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What are HABs

Fibrocapsa japonica Bloom, Tarpon Bay Mangroves, Sanibel, Lee County, August 4, 2011

Image Credits: FWC Fish and Wildlife Research Institute

In every natural body of water on Earth, tiny plant-like organisms are floating beneath the surface. These organisms are a single cell each, so small a microscope is needed to see them. These organisms are called phytoplankton. Phytoplankton use chlorophyll to collect sunlight just like land plants, but instead of making large trees, phytoplankton make lots of single cells that float around in the water. When there is plenty of sunlight and nutrients available for the phytoplankton to consume they will reproduce very quickly. High reproduction, in combination with water moving cells close together, will cause an above average amount of phytoplankton in the water; this is called a bloom or algae bloom.

Most phytoplankton species are essential to a healthy environment. They are the main food source for aquatic life, providing fish, oysters, crabs, and dolphins the energy to grow. Most phytoplankton are important for animals, but there are some species that can make animals sick or die. Of the 5,000 known species of phytoplankton, there are about 100 species known to be toxic or harmful. When these phytoplankton bloom, they can poison the water, stab other organisms with their shells, or just fill the water with too many phytoplankton. This is what we used to refer to as 'red tides', but since the bloom can be green, brown, red, or colorless, scientists changed the name to Harmful Algal Blooms (HABs).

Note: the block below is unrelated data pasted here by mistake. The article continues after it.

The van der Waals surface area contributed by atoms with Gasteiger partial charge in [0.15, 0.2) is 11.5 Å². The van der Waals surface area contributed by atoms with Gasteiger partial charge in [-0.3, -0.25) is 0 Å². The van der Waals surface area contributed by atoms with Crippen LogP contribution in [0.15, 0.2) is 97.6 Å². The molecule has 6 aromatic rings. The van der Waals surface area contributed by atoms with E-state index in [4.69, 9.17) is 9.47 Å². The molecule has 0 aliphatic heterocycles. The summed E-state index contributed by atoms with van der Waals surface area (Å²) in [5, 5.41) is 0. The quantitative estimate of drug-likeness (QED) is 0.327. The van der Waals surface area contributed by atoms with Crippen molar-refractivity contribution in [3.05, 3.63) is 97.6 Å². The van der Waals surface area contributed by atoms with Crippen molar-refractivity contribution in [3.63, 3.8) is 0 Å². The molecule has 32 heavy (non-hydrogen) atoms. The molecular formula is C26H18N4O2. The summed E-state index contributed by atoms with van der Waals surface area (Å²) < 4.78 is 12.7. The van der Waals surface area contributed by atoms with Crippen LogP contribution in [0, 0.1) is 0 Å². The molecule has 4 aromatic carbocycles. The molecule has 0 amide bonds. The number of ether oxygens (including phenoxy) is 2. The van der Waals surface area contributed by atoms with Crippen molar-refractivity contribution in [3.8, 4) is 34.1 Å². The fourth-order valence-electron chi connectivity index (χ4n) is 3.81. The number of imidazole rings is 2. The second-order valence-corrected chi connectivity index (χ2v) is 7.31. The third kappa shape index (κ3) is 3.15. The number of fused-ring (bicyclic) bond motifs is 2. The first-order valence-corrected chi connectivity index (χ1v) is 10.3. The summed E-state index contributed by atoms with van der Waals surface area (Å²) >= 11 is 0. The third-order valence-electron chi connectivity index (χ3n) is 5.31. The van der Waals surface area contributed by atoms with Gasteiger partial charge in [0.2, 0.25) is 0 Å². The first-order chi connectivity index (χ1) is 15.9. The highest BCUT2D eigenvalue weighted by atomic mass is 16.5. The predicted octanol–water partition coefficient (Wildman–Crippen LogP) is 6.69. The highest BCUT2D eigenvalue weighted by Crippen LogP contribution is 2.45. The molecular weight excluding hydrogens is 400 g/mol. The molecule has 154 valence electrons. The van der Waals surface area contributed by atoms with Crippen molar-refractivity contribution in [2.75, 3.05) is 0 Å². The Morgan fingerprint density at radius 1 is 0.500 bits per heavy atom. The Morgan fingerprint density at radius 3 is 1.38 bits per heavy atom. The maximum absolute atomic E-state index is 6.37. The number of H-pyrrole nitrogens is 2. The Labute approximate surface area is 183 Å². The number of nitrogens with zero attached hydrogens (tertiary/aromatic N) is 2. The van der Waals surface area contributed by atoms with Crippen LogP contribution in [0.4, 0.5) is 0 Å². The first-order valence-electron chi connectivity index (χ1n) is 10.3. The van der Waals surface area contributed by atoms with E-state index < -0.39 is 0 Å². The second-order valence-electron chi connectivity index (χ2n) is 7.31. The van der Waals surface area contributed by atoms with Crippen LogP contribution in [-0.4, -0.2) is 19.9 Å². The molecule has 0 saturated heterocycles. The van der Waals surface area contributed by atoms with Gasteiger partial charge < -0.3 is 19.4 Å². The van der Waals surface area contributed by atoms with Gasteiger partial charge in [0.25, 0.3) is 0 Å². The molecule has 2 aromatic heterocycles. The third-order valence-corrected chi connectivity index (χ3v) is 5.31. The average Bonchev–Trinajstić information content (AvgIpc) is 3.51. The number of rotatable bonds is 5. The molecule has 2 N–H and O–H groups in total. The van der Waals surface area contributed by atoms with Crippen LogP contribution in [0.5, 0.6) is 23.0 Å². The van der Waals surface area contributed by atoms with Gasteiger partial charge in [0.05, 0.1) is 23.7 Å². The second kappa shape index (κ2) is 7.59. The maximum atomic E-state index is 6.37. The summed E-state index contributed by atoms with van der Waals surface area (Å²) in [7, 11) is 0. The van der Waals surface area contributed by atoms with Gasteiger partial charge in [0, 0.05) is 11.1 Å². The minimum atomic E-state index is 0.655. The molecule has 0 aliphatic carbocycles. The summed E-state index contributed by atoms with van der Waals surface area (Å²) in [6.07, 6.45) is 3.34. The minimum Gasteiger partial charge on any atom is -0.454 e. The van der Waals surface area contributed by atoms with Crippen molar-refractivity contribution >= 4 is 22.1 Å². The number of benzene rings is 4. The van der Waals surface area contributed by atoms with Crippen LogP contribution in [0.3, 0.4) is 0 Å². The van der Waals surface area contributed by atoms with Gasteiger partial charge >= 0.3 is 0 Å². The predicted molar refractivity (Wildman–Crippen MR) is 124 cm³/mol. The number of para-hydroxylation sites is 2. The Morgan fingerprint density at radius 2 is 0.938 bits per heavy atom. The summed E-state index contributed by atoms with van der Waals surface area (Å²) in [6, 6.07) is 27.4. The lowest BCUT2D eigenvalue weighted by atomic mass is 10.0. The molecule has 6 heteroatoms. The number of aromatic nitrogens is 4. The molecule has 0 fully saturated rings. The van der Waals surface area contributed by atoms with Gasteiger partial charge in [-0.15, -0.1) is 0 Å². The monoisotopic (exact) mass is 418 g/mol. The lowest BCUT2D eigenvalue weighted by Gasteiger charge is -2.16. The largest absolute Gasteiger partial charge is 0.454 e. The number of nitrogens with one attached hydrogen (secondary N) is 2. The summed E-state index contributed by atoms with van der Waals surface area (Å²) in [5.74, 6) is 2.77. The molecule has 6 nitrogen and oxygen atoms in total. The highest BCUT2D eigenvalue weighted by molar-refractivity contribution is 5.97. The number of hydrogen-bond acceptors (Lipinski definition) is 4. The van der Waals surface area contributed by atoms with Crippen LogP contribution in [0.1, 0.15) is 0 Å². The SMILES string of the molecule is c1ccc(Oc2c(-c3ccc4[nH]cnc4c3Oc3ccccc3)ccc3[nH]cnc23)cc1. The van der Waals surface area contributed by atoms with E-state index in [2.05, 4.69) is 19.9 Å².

Since scientists started to observe HABs, they appear to be occurring more often. The increased frequency of HABs is a major concern; these events can make people sick when contaminated shellfish are eaten or when people breathe toxic air sprayed from a beach with a harmful algal bloom. HAB events can result in the closure of beaches and shellfish beds, massive fish kills, death of marine mammals and seabirds, and alteration of marine habitats. This hurts commercial and recreational fishing, tourism, and valued habitats, which are important local economies and the livelihood of coastal residents.

Red tide - Into the world of Karenia brevis

Karenia brevis is one of the most common and well studied HABs in the Gulf of Mexico. It frequently blooms in Florida and Texas causing fish kills, contaminated shellfish, and human respiratory irritation. For more information, please non-gov narrative image watch this video or go to our Related Links page.